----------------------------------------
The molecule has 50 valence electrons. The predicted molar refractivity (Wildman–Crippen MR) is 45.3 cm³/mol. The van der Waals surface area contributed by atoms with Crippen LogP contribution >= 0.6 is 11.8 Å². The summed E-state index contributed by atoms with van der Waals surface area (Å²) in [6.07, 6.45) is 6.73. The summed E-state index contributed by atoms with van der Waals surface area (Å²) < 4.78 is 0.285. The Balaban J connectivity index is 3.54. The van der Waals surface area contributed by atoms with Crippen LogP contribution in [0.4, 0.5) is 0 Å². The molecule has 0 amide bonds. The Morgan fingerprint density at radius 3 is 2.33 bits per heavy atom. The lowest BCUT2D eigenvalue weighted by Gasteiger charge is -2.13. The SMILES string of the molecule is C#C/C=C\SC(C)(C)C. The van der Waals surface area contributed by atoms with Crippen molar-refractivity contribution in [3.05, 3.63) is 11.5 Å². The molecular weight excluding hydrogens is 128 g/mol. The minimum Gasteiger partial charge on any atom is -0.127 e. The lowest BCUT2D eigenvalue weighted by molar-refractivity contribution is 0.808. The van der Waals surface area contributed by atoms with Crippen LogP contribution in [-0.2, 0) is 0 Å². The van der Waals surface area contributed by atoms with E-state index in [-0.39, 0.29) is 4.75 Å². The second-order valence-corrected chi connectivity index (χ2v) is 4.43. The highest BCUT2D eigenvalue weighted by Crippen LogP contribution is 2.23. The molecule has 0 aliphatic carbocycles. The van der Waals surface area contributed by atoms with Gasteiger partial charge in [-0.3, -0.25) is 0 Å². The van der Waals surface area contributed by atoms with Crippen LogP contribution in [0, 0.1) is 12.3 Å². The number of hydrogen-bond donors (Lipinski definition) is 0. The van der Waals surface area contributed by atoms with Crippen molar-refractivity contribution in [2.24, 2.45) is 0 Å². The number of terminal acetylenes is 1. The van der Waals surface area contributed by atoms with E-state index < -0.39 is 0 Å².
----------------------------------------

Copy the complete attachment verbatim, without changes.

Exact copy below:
The molecule has 50 valence electrons. The predicted molar refractivity (Wildman–Crippen MR) is 45.3 cm³/mol. The van der Waals surface area contributed by atoms with Crippen LogP contribution >= 0.6 is 11.8 Å². The summed E-state index contributed by atoms with van der Waals surface area (Å²) in [6.07, 6.45) is 6.73. The summed E-state index contributed by atoms with van der Waals surface area (Å²) < 4.78 is 0.285. The Balaban J connectivity index is 3.54. The van der Waals surface area contributed by atoms with Crippen LogP contribution in [0.4, 0.5) is 0 Å². The molecule has 0 amide bonds. The Morgan fingerprint density at radius 3 is 2.33 bits per heavy atom. The lowest BCUT2D eigenvalue weighted by Gasteiger charge is -2.13. The SMILES string of the molecule is C#C/C=C\SC(C)(C)C. The van der Waals surface area contributed by atoms with Crippen molar-refractivity contribution in [3.05, 3.63) is 11.5 Å². The molecular weight excluding hydrogens is 128 g/mol. The minimum Gasteiger partial charge on any atom is -0.127 e. The lowest BCUT2D eigenvalue weighted by molar-refractivity contribution is 0.808. The van der Waals surface area contributed by atoms with Crippen LogP contribution in [-0.2, 0) is 0 Å². The van der Waals surface area contributed by atoms with E-state index in [-0.39, 0.29) is 4.75 Å². The second-order valence-corrected chi connectivity index (χ2v) is 4.43. The highest BCUT2D eigenvalue weighted by Crippen LogP contribution is 2.23. The molecule has 0 aliphatic carbocycles. The van der Waals surface area contributed by atoms with Gasteiger partial charge in [-0.3, -0.25) is 0 Å². The van der Waals surface area contributed by atoms with Crippen LogP contribution in [0, 0.1) is 12.3 Å². The number of hydrogen-bond donors (Lipinski definition) is 0. The van der Waals surface area contributed by atoms with Crippen molar-refractivity contribution in [2.24, 2.45) is 0 Å². The number of terminal acetylenes is 1. The van der Waals surface area contributed by atoms with E-state index < -0.39 is 0 Å².